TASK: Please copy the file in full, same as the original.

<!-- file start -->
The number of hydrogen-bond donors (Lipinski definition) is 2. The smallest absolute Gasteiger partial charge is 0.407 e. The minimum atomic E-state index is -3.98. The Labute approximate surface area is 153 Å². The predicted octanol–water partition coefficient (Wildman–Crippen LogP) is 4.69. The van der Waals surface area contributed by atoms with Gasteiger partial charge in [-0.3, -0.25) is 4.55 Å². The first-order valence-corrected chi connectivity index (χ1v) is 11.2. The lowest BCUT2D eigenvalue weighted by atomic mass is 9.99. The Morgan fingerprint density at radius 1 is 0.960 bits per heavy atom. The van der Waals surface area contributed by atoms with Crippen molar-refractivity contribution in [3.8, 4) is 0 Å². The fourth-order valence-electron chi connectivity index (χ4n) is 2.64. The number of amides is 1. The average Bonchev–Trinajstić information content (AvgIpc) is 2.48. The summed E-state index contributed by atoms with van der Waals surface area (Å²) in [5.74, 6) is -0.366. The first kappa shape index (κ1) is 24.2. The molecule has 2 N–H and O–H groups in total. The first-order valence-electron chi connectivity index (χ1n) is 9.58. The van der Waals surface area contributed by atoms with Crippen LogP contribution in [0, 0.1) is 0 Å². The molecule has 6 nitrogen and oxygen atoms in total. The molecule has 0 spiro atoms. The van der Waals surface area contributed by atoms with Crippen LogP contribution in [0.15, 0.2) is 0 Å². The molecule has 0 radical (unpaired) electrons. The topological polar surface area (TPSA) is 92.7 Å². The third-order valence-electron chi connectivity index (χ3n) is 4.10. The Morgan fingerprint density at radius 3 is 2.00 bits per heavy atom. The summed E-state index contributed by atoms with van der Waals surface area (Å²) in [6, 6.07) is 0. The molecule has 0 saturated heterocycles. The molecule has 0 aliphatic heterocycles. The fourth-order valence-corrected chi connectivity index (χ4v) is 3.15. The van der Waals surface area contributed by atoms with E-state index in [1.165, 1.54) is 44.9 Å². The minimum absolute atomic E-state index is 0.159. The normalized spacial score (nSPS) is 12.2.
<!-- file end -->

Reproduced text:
The number of hydrogen-bond donors (Lipinski definition) is 2. The smallest absolute Gasteiger partial charge is 0.407 e. The minimum atomic E-state index is -3.98. The Labute approximate surface area is 153 Å². The predicted octanol–water partition coefficient (Wildman–Crippen LogP) is 4.69. The van der Waals surface area contributed by atoms with Gasteiger partial charge in [-0.3, -0.25) is 4.55 Å². The first-order valence-corrected chi connectivity index (χ1v) is 11.2. The lowest BCUT2D eigenvalue weighted by atomic mass is 9.99. The Morgan fingerprint density at radius 1 is 0.960 bits per heavy atom. The van der Waals surface area contributed by atoms with Crippen molar-refractivity contribution in [3.8, 4) is 0 Å². The fourth-order valence-electron chi connectivity index (χ4n) is 2.64. The number of amides is 1. The average Bonchev–Trinajstić information content (AvgIpc) is 2.48. The summed E-state index contributed by atoms with van der Waals surface area (Å²) in [5.74, 6) is -0.366. The first kappa shape index (κ1) is 24.2. The molecule has 2 N–H and O–H groups in total. The first-order valence-electron chi connectivity index (χ1n) is 9.58. The van der Waals surface area contributed by atoms with Crippen LogP contribution in [0, 0.1) is 0 Å². The molecule has 6 nitrogen and oxygen atoms in total. The molecule has 0 spiro atoms. The van der Waals surface area contributed by atoms with Crippen LogP contribution in [0.15, 0.2) is 0 Å². The molecule has 0 radical (unpaired) electrons. The topological polar surface area (TPSA) is 92.7 Å². The third-order valence-electron chi connectivity index (χ3n) is 4.10. The Morgan fingerprint density at radius 3 is 2.00 bits per heavy atom. The summed E-state index contributed by atoms with van der Waals surface area (Å²) in [6, 6.07) is 0. The molecule has 0 saturated heterocycles. The molecule has 0 aliphatic heterocycles. The fourth-order valence-corrected chi connectivity index (χ4v) is 3.15. The van der Waals surface area contributed by atoms with E-state index in [1.165, 1.54) is 44.9 Å². The minimum absolute atomic E-state index is 0.159. The normalized spacial score (nSPS) is 12.2.